Use Case #4: Count The Existing Files

Use the -c option with the command to print the number of matching files rather than the file names and absolute locations.

For instance, run the following command to count the number of files containing mysql in the file name:

# locate -c mysql

Use Case #4 Count The Existing Files

Use Case #5: Turn Off Errors in the Output

The locate command generally prints errors in the terminal. However, you can suppress any errors that may occur when accessing a database by using the -q option.

In the example that follows, locate searches a different database. The database is first reported as nonexistent by the command. We used the -q option to suppress this error.

Use Case #6: Limit the Number of Search Results

By default, the locate command outputs all the results. However, in some cases, the list can be very long. You can use the -n option to control the number of search results. For instance, input the following to restrict the search output to only five results:

# locate *.txt -n 5

Use Case #6: Limit the Number of Search Results

Use Case #7: Ignore Case of the Search Pattern

The default behavior of the locate command is to match the case of the search pattern. This means you have to enter the right case (upper or lower) to find the desired files.

However, you can use the -i option to instruct locate to disregard case sensitivity.

In this example, locate doesn’t produce any output because the search pattern was in lowercase.

Use Case #7 Ignore Case of the Search Pattern

However, when we included the -i option, locate produced the location of the file, regardless of the fact that the search pattern and the file name are different in terms of case.

Use Case #7 Ignore Case of the Search Pattern 2

Use Case # 8: Search for a File by Specific Name

The locate command lists all files that contain the search pattern included in the file name. This means the command uses the pattern as a string and thus presents all database entries that contain the string.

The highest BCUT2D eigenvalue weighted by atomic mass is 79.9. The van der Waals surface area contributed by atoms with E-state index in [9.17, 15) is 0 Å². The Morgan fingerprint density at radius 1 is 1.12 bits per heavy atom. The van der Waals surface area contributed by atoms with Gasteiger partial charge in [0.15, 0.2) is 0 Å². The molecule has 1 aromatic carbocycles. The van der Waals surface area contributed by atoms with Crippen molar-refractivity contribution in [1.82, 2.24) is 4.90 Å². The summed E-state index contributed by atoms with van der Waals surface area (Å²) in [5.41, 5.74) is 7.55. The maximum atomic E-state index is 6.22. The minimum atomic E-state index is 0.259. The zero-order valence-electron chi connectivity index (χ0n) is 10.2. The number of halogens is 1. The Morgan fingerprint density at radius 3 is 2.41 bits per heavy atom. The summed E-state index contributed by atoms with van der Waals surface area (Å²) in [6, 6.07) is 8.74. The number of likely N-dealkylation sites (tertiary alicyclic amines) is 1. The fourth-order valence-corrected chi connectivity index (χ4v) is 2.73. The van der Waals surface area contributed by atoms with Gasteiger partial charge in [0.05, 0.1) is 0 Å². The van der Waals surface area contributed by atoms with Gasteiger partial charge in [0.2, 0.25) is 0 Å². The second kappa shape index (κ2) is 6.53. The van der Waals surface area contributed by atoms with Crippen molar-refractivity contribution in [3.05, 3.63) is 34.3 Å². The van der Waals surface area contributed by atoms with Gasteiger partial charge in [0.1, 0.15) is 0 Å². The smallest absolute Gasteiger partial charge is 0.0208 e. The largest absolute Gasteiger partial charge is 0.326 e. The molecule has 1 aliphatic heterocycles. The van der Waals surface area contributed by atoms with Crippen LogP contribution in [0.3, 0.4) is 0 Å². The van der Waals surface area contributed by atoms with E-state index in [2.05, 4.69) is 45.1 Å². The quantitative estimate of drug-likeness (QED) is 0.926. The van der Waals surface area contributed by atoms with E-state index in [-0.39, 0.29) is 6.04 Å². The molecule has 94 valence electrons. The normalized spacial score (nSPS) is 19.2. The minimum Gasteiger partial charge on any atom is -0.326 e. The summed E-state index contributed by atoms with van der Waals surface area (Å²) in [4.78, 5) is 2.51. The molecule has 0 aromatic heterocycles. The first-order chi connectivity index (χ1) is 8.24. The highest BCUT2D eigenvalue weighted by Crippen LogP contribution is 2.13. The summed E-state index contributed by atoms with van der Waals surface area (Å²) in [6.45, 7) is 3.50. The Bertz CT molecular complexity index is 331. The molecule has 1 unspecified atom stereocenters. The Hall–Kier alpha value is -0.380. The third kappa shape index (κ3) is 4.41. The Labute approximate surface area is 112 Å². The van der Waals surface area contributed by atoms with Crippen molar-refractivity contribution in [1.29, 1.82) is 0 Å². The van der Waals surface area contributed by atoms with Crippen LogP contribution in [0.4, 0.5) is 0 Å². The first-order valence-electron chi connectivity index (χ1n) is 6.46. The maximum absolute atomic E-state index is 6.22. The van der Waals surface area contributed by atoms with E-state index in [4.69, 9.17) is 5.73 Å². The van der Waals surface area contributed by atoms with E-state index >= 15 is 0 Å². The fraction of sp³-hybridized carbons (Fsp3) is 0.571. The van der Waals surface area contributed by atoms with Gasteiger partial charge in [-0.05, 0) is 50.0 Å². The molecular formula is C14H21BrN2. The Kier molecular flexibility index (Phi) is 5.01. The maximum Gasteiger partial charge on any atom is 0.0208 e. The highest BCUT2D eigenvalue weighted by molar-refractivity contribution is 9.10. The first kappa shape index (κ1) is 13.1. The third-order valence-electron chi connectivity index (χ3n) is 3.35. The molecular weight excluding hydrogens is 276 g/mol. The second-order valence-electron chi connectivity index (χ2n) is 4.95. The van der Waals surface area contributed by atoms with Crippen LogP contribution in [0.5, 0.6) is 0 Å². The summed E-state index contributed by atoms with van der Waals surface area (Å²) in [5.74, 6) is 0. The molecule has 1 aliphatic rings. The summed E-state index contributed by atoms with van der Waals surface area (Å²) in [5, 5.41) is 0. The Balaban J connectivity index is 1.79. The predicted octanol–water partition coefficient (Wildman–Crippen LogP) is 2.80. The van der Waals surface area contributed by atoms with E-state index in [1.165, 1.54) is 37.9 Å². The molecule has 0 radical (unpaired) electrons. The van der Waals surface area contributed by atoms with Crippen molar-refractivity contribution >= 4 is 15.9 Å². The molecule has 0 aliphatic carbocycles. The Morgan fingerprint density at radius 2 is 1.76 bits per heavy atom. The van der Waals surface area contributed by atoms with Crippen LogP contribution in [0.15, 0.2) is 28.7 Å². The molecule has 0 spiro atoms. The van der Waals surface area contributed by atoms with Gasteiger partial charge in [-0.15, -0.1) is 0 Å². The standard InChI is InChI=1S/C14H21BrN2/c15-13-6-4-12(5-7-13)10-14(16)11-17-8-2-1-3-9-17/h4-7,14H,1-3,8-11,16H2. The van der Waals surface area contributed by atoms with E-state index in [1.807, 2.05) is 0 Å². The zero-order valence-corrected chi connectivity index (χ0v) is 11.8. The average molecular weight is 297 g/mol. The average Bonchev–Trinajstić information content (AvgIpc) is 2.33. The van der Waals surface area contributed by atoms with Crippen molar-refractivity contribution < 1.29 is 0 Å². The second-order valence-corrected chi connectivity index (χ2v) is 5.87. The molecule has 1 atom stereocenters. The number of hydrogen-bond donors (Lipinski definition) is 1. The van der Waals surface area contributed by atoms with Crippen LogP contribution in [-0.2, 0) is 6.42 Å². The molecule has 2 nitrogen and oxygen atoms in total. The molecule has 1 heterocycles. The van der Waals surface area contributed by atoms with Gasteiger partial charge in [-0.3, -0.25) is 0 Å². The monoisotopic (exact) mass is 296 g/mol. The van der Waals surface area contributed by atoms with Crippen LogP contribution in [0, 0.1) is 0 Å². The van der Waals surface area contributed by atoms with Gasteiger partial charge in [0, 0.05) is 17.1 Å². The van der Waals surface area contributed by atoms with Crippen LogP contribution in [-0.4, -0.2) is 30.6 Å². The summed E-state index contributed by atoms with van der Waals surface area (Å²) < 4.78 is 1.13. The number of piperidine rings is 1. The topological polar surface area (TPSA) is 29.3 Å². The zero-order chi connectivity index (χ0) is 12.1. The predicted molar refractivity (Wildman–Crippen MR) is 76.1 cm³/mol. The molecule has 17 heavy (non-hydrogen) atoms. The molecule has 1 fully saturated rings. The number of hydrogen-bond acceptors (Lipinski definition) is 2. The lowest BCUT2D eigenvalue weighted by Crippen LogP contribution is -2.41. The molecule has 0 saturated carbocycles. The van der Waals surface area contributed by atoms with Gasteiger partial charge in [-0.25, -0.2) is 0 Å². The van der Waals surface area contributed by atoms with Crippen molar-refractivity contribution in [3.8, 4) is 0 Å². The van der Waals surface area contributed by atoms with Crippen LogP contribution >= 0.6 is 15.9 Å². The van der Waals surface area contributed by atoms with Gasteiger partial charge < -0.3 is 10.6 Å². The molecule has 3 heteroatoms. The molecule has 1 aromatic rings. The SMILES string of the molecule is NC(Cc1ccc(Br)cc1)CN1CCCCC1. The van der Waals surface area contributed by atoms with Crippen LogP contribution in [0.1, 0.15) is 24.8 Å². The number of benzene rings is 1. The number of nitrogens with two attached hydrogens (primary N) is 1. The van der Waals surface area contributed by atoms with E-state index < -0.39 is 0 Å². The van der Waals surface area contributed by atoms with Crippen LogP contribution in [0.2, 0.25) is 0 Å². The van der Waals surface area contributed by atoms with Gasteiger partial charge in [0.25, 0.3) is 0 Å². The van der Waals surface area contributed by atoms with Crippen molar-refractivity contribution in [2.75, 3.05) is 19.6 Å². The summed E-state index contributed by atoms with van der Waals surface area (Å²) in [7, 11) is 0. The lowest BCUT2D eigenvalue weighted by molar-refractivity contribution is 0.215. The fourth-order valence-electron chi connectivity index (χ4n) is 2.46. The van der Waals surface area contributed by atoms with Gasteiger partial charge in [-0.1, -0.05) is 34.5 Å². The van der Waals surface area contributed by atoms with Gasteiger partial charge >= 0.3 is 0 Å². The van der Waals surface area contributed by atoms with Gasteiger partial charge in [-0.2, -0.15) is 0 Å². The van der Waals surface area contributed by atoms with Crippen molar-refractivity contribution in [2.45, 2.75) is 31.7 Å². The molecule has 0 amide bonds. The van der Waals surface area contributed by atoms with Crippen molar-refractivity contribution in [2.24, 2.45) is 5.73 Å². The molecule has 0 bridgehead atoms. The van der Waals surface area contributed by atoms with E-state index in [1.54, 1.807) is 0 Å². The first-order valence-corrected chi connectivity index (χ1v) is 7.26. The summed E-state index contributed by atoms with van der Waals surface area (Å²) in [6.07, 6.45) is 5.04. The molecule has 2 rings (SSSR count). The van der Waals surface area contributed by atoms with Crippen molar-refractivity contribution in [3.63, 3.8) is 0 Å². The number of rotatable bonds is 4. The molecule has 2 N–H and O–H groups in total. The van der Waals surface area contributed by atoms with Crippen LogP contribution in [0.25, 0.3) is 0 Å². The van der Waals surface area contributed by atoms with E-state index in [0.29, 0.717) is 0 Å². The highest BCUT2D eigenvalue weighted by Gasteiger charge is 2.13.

However, there are times when you want only the files that contain an exact match for the search pattern. For example, instead of all files containing mysql in their names, you may want the files that contain only mysql and nothing else in the filename.

For this, use the -r option with the command:

# locate -r /mysqld$

Use Case # 8: Search for a File by Specific Name

Use Case #9: Separate Entries Using the ASCII NUL Character

Usually, the output of the locate command is separated by the newline (\n) character. This is an important reason behind the long output lists.

You can change the default separator with the -0 option that uses the ASCII NUL rather than a newline character.

# locate -0 apache

Use Case #9 Separate Entries Using the ASCII NUL Character

Use Case #10: View Database Statistics

If you want to see the database statistics, such as the number of indexed files and directories, use the -S option with the command:

# locate -S

Use Case #10 View Database Statistics

Use Case #11: Manually Update the locate Database

Every day at the same time, the locate database is automatically updated as the associated cron job is executed. However, if you have made extensive modification to the files , we recommend manually updating the database so that you can use the command without worrying about deleted files corrupting the output.

Use the following command to manually update the database and verify that the file index is correct and up-to-date:

# sudo updatedb

Depending on how many files are on the system, the updating process might take a few seconds.